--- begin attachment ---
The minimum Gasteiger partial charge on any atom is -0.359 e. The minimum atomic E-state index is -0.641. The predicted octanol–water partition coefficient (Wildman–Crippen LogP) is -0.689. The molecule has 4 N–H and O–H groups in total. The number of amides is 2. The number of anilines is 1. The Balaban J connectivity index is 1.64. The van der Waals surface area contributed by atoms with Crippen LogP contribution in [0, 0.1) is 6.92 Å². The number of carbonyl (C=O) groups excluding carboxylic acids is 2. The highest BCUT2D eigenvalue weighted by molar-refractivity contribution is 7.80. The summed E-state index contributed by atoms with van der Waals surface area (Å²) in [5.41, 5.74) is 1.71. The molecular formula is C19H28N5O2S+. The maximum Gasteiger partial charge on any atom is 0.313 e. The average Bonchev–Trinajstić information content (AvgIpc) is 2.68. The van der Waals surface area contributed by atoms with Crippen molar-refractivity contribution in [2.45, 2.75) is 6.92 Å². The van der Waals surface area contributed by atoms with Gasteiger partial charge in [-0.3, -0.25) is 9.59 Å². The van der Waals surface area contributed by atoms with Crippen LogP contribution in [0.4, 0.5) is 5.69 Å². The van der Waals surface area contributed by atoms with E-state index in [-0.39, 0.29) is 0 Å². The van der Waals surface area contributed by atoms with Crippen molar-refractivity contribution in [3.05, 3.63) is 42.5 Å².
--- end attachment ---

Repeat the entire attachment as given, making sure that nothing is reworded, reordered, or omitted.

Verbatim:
The minimum Gasteiger partial charge on any atom is -0.359 e. The minimum atomic E-state index is -0.641. The predicted octanol–water partition coefficient (Wildman–Crippen LogP) is -0.689. The molecule has 4 N–H and O–H groups in total. The number of amides is 2. The number of anilines is 1. The Balaban J connectivity index is 1.64. The van der Waals surface area contributed by atoms with Crippen LogP contribution in [0, 0.1) is 6.92 Å². The number of carbonyl (C=O) groups excluding carboxylic acids is 2. The highest BCUT2D eigenvalue weighted by molar-refractivity contribution is 7.80. The summed E-state index contributed by atoms with van der Waals surface area (Å²) in [5.41, 5.74) is 1.71. The molecular formula is C19H28N5O2S+. The maximum Gasteiger partial charge on any atom is 0.313 e. The average Bonchev–Trinajstić information content (AvgIpc) is 2.68. The van der Waals surface area contributed by atoms with Crippen molar-refractivity contribution in [2.45, 2.75) is 6.92 Å². The van der Waals surface area contributed by atoms with Gasteiger partial charge in [-0.3, -0.25) is 9.59 Å². The van der Waals surface area contributed by atoms with Crippen LogP contribution in [0.4, 0.5) is 5.69 Å². The van der Waals surface area contributed by atoms with E-state index in [-0.39, 0.29) is 0 Å². The van der Waals surface area contributed by atoms with Crippen molar-refractivity contribution in [3.05, 3.63) is 42.5 Å².